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World Cup Soccer Tournament

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June 28, 2006 | From the Associated Press
Some Americans are telling Bruce Arena to think before he speaks. Four years ago, U.S. Coach Arena lauded Major League Soccer as a reason for the Americans' run to the quarterfinals of the World Cup. Now, some think he's trying to blame the 11-year-old league for a first-round exit from Germany 2006. "I think it's ridiculous," MLS Commissioner Don Garber said. "If I were him, I'd take a deep breath and think about what I say before I criticize anyone in American soccer."
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June 27, 2006 | Chuck Culpepper, Special to The Times
You picture the national soccer coach of England, and I don't know, you just picture some sort of venerable, weather-beaten, charismatic figure with a quick eloquence and a knighthood just around the bend if only he can win a World Cup or maybe get close. Then you arrive in England, you see Sven-Goran Eriksson on TV, and you see him again, and again, and still you say, "That's their coach?"
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June 27, 2006 | From the Associated Press
Robinho will not play for Brazil against Ghana today in the second round of the World Cup because of a right thigh injury. The striker, who had medical tests in Cologne, Germany, after being injured in Saturday's training, is not seriously hurt, the Brazilian Soccer Confederation said Monday in Bergisch Gladbach. "It was a small problem. I'll continue treatment and, God willing, I will be available for next Saturday's match if Brazil gets past Ghana," Robinho said.
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June 27, 2006 | Grahame L. Jones, Times Staff Writer
Jakob "Koebi" Kuhn sat alone on Switzerland's bench Monday night, tight-lipped and holding back the tears. What can you say to a 62-year-old coach whose team has played four games at the 2006 World Cup, not given up a single goal and yet has been eliminated? Not far away, Ukraine Coach Oleg Blokhin was being tossed in the air by his players, who moments before had stared defeat in the face after their icon, Andriy Shevchenko, had missed a penalty kick.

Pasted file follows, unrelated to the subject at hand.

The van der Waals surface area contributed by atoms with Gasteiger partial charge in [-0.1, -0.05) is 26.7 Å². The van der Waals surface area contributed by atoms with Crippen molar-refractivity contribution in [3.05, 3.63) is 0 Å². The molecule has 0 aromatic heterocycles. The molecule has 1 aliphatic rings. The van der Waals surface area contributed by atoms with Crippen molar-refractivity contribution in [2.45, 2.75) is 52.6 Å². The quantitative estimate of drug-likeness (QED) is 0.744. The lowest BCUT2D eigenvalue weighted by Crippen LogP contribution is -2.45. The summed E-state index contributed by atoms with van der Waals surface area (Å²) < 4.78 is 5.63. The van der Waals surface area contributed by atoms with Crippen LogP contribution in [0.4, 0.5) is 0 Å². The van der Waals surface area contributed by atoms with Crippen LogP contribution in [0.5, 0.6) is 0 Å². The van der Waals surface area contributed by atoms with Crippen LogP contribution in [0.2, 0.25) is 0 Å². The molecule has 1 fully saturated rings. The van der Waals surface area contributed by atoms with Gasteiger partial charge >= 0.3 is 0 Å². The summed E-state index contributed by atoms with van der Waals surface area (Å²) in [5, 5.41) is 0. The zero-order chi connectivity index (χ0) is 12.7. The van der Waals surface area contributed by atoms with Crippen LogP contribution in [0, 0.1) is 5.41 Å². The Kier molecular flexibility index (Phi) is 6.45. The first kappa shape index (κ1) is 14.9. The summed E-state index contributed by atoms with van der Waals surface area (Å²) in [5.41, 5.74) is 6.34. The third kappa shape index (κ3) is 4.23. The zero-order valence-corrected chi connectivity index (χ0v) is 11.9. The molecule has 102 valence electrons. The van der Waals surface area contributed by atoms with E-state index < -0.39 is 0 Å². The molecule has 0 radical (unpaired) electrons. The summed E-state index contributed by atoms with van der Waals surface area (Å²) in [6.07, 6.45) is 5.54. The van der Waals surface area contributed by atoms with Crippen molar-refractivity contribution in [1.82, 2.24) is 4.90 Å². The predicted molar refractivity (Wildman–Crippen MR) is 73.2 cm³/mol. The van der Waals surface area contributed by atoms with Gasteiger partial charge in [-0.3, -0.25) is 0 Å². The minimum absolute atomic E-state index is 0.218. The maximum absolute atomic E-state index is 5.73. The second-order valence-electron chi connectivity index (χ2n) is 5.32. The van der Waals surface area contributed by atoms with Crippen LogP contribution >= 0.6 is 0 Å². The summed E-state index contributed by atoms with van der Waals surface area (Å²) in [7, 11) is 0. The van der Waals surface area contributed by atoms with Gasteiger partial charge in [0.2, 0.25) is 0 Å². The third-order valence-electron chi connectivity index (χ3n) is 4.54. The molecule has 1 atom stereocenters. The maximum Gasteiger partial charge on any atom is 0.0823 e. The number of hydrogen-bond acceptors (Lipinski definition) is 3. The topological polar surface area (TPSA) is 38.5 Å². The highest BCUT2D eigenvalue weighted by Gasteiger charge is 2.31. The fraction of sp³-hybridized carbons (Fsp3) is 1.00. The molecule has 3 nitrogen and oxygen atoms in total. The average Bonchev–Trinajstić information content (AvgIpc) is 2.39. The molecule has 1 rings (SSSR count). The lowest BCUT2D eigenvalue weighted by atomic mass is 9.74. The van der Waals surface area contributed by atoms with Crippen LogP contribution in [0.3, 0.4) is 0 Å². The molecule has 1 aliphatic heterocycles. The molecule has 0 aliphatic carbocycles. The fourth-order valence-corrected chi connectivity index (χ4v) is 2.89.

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June 27, 2006 | GRAHAME L. JONES
The Aussies should have known it would end this way. It was inevitable. The seed for Australia's 1-0 World Cup defeat by Italy on Monday on a blatantly incorrect penalty kick awarded by Spanish referee Luis Medina Cantalejo in the final seconds was sown in South Korea four years ago. Monday's devastating blow to the Socceroos was a makeup call. Anyone with any suspicion of just how things are manipulated at soccer's highest level, including the outcome of games, needs only to look back to 2002.
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June 26, 2006 | Grahame L. Jones, Times Staff Writer
Portugal, venturing where no Portuguese national team has gone since the days of the great Eusebio, today finds itself in the quarterfinals of soccer's 2006 World Cup. It is there because of the skills of a brilliant midfielder named Maniche, who scored a textbook goal against the Netherlands on Sunday night, after which he and his teammates made it stand up for a 1-0 victory.
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June 26, 2006 | Chuck Culpepper, Special to The Times
Here's an update on England's highly amusing David Beckham debate: He scored a majestic goal against Ecuador on Sunday, lending steam to the Beckham defenders, who last week had grown muffled, outnumbered and even mocked for their startlingly low intelligence quotients.
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June 25, 2006 | Grahame L. Jones, Times Staff Writer
Bullfights at least have one redeeming feature. If the bull battles bravely against the inevitable, it deserves to be dispatched with the cleanest and quickest of blade thrusts. On a steamy Saturday night, Mexico was the bull and Argentina the matador. And the blade was a triple-edged sword -- Lionel Messi to Juan Pablo Sorin to Maxi Rodriguez.
SPORTS
June 24, 2006 | Grahame L. Jones, Times Staff Writer
Now it gets serious. Soccer's 2006 World Cup moves into a new phase today when the 16 remaining teams of the original 32 embark on the knockout phase. From tonight, when Germany plays Sweden and Mexico plays Argentina, until the July 9 final in Berlin, it's a matter of win or be eliminated. Said England defender John Terry: "It's cutthroat now."
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June 24, 2006 | From the Associated Press
Ukraine doesn't care how it got to the second round. Tunisia was furious at the way it was knocked out. Despite a lackluster performance, a disputed penalty shot by Andriy Shevchenko lifted Ukraine to a 1-0 victory over Tunisia on Friday at Berlin, making the World Cup newcomers the first former Soviet republic to reach the tournament's second round. Ukraine needed only a tie to advance, barring a blowout by Saudi Arabia over Spain in the other Group H match.
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